Such inference could only exist within the screen, and yet it would represent the screen's expansion into a new dimension – now the screen can conceive within itself of something outside itself.

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The analogies have their obvious limitations.  Both the mirror and the movie screen only show what has been projected upon them, and cannot infer anything.  A consciousness, however, has a number of distinct layers, and on some level becomes capable of making inferences.

Its first layer strictly corresponds to the movie screen in that it reflects only the external input - this is the layer where all sensory experience takes place, moment for moment. This is also the outermost layer, one in direct contact with the outside world.

Next is the evaluation layer, where consciousness judges the sensory input in terms of its immediate desirability/non-desirability. As a rule, what is harmful to survival feels unpleasant, and what promotes survival feels nice. On this level, motivations and survival related bias are attached to perceptions.

On the third layer the product of the previous two is further processed. Significance which is derived is also ranked in terms of basic goals of survival. It is here that distinct identities are affixed to repeating sensory patterns, so they can be considered as possessing independent existence. Things are born here as well. The delusional, self-negating habit of mistaking ideas about objective entities for objective entities as such, also originates here. This is the level of impulse and instant gratification.

On the next layer, the product of the previous three layers is integrated into a more permanent interpretation of reality. It is here that the default rules and conclusions come into being, defining a more or less cohesive, pragmatic representation of the world. On this level the survival instinct may be transformed into a quest for power and dominance. This is the level of self-serving endeavor.

A more evolved consciousness may also posses a fifth layer where a more structured and deliberate set of conclusions is developed. These will add up to a single, integrated and highly focused rendition of existence. It is only here that the screen can begin to postulate the projector, and start undoing the bias of the previous levels. This is a more reflective, philosophical level.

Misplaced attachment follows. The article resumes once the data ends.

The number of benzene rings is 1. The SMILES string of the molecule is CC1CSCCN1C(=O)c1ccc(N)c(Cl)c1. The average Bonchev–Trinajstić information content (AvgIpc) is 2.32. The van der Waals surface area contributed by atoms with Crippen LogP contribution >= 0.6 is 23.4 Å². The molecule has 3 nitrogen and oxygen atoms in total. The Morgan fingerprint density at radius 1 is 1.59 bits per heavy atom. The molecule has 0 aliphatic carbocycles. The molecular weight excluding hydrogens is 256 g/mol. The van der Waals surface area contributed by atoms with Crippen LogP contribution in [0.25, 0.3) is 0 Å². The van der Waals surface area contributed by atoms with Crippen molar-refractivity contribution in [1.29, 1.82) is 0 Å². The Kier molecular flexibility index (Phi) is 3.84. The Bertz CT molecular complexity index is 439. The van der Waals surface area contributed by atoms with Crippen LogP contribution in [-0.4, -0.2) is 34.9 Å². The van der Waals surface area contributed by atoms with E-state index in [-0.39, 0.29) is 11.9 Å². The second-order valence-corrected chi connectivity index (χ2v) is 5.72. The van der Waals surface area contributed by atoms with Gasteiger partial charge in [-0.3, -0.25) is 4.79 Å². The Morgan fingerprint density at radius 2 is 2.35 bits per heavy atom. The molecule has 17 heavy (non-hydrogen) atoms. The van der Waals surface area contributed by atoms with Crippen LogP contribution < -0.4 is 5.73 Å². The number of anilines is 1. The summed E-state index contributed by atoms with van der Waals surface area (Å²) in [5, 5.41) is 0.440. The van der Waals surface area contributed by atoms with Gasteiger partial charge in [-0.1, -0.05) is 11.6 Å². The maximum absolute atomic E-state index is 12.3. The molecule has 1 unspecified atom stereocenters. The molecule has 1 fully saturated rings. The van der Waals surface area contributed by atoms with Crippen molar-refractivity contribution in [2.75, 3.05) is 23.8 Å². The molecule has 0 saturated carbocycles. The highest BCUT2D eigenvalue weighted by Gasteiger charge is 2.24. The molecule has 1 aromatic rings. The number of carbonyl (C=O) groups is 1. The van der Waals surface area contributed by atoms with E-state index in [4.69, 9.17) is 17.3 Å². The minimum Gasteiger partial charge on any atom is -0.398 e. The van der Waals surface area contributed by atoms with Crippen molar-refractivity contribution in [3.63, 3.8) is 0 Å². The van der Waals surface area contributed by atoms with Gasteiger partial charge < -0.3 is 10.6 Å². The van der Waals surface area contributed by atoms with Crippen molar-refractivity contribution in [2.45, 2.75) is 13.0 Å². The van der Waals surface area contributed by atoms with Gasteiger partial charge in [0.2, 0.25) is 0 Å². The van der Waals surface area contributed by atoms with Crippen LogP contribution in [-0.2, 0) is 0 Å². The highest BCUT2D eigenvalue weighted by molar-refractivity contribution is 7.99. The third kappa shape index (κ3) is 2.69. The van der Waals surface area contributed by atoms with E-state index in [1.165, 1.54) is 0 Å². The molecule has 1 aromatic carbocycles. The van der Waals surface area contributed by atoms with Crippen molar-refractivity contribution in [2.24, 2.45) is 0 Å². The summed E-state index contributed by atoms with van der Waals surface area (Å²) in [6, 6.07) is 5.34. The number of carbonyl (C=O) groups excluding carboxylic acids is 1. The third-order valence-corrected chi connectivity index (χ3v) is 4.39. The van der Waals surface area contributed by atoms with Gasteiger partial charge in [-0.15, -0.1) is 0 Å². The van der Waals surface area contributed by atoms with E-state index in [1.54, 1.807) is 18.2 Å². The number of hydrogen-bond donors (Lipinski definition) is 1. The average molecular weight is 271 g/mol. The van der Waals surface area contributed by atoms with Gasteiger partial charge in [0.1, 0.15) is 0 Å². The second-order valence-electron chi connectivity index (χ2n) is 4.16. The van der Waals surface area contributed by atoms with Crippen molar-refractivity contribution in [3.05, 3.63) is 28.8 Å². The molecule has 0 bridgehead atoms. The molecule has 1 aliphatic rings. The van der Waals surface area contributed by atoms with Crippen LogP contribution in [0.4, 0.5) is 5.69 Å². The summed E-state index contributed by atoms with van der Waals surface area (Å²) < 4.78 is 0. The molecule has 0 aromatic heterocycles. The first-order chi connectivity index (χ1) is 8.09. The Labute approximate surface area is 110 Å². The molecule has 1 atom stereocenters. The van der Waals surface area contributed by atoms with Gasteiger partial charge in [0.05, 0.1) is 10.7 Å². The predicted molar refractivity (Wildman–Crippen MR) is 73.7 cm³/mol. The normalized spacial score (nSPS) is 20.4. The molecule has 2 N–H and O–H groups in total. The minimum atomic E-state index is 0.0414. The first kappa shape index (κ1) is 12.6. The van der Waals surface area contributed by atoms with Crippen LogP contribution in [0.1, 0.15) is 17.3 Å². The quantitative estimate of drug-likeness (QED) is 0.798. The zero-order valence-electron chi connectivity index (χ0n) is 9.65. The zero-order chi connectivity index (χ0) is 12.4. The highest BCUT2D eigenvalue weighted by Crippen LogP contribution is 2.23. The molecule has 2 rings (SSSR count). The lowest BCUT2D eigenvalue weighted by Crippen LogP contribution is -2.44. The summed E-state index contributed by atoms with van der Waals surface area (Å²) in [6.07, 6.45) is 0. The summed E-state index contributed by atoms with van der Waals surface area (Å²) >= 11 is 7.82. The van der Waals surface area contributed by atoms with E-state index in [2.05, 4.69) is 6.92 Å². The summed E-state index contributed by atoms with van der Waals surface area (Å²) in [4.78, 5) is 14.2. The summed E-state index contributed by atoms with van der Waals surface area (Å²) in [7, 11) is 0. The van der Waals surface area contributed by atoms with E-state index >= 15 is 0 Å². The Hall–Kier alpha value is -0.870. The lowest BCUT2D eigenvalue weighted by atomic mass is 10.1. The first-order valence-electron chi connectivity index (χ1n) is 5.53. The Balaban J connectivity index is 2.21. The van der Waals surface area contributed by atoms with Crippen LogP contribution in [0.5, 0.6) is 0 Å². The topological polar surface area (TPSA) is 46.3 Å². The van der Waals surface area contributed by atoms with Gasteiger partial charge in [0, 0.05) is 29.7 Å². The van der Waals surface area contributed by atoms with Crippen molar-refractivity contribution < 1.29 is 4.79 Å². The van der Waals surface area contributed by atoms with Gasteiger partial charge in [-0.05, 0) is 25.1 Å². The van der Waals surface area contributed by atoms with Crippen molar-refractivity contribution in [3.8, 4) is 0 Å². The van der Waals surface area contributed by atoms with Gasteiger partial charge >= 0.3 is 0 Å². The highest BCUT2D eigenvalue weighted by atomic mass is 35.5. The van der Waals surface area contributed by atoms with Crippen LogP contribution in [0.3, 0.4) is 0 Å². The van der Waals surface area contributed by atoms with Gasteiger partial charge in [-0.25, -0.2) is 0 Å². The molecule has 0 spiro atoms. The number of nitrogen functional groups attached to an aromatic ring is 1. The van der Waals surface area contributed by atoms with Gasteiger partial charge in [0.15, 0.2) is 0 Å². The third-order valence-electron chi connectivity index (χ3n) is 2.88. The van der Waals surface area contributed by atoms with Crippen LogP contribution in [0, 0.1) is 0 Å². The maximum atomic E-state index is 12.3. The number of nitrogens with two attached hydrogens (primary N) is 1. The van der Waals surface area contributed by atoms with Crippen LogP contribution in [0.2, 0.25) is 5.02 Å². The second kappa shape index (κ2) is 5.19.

Beyond this level, a consciousness may develop a center which is really irrelevant from the survival standpoint. It doesn't address anything immediate, but instead computes larger implications that may be derived from the synthesis of the previous levels. It is a zone that seeks correspondence only with the truly objective, absolute reality – all that which lies outside the consciousness itself and may only be inferred. Here the screen seeks the projector, its presumed cause. This is the spiritual level.

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To sum it up, the dictionary distinction between the subjective as tainted with distortion and the objective as full and real, is valid and should stand. Correction is needed in the widespread misapplication of these terms, however.

ALL human experience is subjective. This includes occultism as well as science. Time and space, everyday experience, our well reasoned conclusions about physics and the universe, philosophy of all breeds - all these reside in the human mind, and are therefore wholly subjective.

In fact, it is strictly possible to claim that there is nothing else, since only our experience is direct and verifiable beyond all doubt. Solipsism is an example of such utter lack of faith.

The objective world can only be inferred. We can speculate that our experience of the universe is in fact produced by the real presence of that which we experience, existing outside of our experience. The objective world lies outside the realm of our experience, and yet it enters into it only as a reflection. Our experience is thus a partial and inverse representation of the real things that exist beyond the limitations of our consciousness. This real, objective world may be referred to as ultimate, primary and/or absolute reality.

Some of our disciplines, while rooted in experience, attempt to get at the truth beyond. It is reasonable to think that effects reflect causes, so by examining reality within our experience, we may be able to glean some insights into reality as it is. This can result in vastly broadened horizons and a transforming sense of enlightenment. This is, in fact, the aim of all religions. A good portion of philosophy tries to do the same. Perhaps less deliberately, so do theoretical physics and mathematics.

Whatever insights thus gained about the absolute shall remain unverifiable in the course of a human life, and will ultimately rest on faith. However, glancing beyond the limitations of our finite minds at the mystery of the objective presence can be properly considered the highest quest that a living intelligent being can undertake.